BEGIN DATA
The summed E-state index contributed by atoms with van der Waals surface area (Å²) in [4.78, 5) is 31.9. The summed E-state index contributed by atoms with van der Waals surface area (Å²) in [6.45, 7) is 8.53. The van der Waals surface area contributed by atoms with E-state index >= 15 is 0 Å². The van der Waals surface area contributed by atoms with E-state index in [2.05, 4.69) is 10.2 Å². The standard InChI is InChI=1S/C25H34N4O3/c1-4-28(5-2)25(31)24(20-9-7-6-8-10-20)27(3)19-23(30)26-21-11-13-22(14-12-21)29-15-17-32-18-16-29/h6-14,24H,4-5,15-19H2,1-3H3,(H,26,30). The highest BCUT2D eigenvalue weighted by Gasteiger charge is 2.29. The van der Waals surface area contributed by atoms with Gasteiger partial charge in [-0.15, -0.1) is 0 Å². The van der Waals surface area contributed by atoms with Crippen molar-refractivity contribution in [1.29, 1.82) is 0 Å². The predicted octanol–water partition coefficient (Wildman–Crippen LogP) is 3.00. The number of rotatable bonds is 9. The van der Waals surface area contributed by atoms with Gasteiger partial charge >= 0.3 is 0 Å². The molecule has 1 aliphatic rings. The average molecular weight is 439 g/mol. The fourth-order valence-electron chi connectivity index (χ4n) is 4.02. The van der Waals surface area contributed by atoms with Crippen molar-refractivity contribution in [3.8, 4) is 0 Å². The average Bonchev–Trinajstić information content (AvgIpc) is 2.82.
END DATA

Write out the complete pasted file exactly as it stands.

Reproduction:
The summed E-state index contributed by atoms with van der Waals surface area (Å²) in [4.78, 5) is 31.9. The summed E-state index contributed by atoms with van der Waals surface area (Å²) in [6.45, 7) is 8.53. The van der Waals surface area contributed by atoms with E-state index >= 15 is 0 Å². The van der Waals surface area contributed by atoms with E-state index in [2.05, 4.69) is 10.2 Å². The standard InChI is InChI=1S/C25H34N4O3/c1-4-28(5-2)25(31)24(20-9-7-6-8-10-20)27(3)19-23(30)26-21-11-13-22(14-12-21)29-15-17-32-18-16-29/h6-14,24H,4-5,15-19H2,1-3H3,(H,26,30). The highest BCUT2D eigenvalue weighted by Gasteiger charge is 2.29. The van der Waals surface area contributed by atoms with Gasteiger partial charge in [-0.15, -0.1) is 0 Å². The van der Waals surface area contributed by atoms with Crippen molar-refractivity contribution in [1.29, 1.82) is 0 Å². The predicted octanol–water partition coefficient (Wildman–Crippen LogP) is 3.00. The number of rotatable bonds is 9. The van der Waals surface area contributed by atoms with Gasteiger partial charge >= 0.3 is 0 Å². The molecule has 1 aliphatic rings. The average molecular weight is 439 g/mol. The fourth-order valence-electron chi connectivity index (χ4n) is 4.02. The van der Waals surface area contributed by atoms with Crippen molar-refractivity contribution in [3.8, 4) is 0 Å². The average Bonchev–Trinajstić information content (AvgIpc) is 2.82.